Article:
Hunting – Shooting Practice
As the old saying goes, practice makes perfect, and that applies to shooting your weapons as well. However, simply shooting your weapon at the range or in a field is not real practice. Once you have your rifle or bow sighted in properly, it’s time to take some real practice, simulating situations that you will come across on a hunt.
In an earlier post I talked about shooting from odd positions, which is something tree stand hunters will have to do quite often. But there are other things to practice. For bow hunters, you should be able to shoot accurately kneeling down, standing up, leaning right, left, or forward, and definitely practice from a tree stand if that is what you use, or from within a ground blind if you use one.
For rifle hunting, you need to be as deadly accurate from multiple positions as you are with your bench and sand bags at the range. I have never used shooting sticks, but some people swear by them. Still, you should be able to shoot freehand, meaning standing up or kneeling without something to rest your rifle on, you may not have the chance to deploy your shooting sticks. You should also be proficient at shooting from the prone position, using your day pack as a rest, or no rest at all.
With shotguns, the best practice you can get is at a walk-through shooting range where targets are thrown from all different angles and flight patterns. These are called “Sporting Clays,” and they are about as close to actual hunting as you may ever get. If you hunt turkeys, practice shooting from a sitting position with your back against a tree, and shoot at multiple angles from that same position.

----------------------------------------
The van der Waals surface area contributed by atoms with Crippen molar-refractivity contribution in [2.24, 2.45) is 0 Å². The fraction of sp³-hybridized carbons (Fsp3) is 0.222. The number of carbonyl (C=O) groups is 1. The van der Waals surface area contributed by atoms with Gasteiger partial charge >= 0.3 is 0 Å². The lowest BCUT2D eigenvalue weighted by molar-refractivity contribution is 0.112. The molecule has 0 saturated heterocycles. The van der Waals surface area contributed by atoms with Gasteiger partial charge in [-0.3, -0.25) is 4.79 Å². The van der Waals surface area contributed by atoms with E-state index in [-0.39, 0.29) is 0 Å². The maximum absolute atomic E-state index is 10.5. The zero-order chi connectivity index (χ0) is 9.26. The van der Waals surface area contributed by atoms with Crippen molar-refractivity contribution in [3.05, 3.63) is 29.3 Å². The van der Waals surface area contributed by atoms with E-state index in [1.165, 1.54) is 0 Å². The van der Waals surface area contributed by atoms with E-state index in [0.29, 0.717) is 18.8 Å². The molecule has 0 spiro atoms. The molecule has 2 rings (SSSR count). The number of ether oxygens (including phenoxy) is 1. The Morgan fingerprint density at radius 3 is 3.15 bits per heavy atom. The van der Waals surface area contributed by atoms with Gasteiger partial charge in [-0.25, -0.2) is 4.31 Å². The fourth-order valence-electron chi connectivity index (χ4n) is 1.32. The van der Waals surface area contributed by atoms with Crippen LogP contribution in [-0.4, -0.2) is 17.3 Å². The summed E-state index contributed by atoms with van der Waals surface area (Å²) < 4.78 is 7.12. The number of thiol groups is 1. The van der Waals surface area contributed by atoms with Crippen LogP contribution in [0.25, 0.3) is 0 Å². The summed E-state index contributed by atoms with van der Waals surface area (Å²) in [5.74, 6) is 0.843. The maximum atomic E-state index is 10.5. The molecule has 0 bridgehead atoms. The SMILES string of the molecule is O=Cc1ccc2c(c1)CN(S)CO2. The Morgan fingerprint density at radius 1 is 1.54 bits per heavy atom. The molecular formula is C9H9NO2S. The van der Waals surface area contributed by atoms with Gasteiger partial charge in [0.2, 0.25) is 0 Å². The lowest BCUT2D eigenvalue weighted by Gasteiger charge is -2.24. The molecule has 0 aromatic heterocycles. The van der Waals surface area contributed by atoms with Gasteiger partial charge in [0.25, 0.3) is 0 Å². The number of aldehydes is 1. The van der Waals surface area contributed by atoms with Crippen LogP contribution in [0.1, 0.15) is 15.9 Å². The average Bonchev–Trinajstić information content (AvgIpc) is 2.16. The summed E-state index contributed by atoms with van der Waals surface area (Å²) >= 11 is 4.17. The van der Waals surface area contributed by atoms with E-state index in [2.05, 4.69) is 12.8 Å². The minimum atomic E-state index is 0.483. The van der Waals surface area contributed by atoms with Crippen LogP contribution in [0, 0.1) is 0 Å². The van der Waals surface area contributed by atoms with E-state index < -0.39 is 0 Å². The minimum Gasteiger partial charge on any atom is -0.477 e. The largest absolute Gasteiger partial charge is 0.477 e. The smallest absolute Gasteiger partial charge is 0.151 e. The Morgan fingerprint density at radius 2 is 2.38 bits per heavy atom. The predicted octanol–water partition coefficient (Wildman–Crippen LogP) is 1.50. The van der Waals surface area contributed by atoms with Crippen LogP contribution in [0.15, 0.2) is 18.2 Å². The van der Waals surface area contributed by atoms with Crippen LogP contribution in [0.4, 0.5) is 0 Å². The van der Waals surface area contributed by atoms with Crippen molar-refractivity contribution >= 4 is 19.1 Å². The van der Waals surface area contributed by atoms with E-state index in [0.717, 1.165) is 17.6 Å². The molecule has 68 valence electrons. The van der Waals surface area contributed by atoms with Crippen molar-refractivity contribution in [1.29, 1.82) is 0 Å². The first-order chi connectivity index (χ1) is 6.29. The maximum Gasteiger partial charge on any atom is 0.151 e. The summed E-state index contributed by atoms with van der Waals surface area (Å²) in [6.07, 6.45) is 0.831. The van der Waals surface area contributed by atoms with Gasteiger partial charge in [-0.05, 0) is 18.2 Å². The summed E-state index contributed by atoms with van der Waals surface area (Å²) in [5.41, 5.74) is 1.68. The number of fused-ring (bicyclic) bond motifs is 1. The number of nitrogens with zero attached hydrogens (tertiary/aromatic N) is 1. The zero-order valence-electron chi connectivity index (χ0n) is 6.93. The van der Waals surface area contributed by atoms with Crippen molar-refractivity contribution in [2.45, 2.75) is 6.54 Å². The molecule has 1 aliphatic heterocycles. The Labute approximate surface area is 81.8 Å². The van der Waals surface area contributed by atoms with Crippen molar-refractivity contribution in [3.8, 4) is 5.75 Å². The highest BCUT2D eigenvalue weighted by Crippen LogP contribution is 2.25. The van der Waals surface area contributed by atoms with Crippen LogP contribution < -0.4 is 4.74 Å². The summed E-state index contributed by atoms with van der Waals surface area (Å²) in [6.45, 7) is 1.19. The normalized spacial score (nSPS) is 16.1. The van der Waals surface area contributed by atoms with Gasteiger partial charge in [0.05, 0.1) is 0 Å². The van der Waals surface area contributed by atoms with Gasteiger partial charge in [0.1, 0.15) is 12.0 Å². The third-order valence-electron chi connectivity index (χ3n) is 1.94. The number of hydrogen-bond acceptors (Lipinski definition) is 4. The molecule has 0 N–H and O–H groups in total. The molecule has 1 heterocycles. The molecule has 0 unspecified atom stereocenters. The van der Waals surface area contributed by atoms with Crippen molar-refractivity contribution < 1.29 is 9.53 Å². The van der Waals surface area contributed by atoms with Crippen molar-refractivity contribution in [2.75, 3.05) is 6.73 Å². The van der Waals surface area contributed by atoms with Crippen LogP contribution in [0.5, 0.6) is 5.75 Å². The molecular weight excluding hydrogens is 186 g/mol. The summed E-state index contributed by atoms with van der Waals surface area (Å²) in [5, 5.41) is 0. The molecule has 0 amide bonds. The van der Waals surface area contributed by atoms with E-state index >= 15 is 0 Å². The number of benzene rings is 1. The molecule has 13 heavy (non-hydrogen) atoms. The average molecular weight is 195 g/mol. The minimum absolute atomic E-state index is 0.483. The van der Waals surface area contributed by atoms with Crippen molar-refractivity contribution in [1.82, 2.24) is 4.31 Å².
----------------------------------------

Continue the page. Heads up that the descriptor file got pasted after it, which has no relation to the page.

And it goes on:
Regardless of your weapon, you need to practice shooting in all types of weather, especially foul weather. Rain can really affect your equipment, so you need to experience what it is like to shoot in the rain. The most important element to practice in is cold weather, which you are more than likely to experience if you hunt big game, upland birds, turkeys, or waterfowl. The numbing cold can have a very detrimental effect on how your body functions.
It is also important to practice shooting with the clothing and gear you will be using when you are hunting. For example, you can practice all summer for pheasant hunting in the fall, only to find that when you shoulder your shotgun with your hunting clothes on, you will find that your point of aim is altered by the additional clothing. It’s also a good time to work out any kinks in your gear well before it’s time to actually need it, like knowing where you will have your caps and reloads for your muzzle loader, or what pocket works best to hold your range finder.
It’s never too early to get out and practice, I try to get out and shoot year round, even if it’s only for a few hours on the weekend.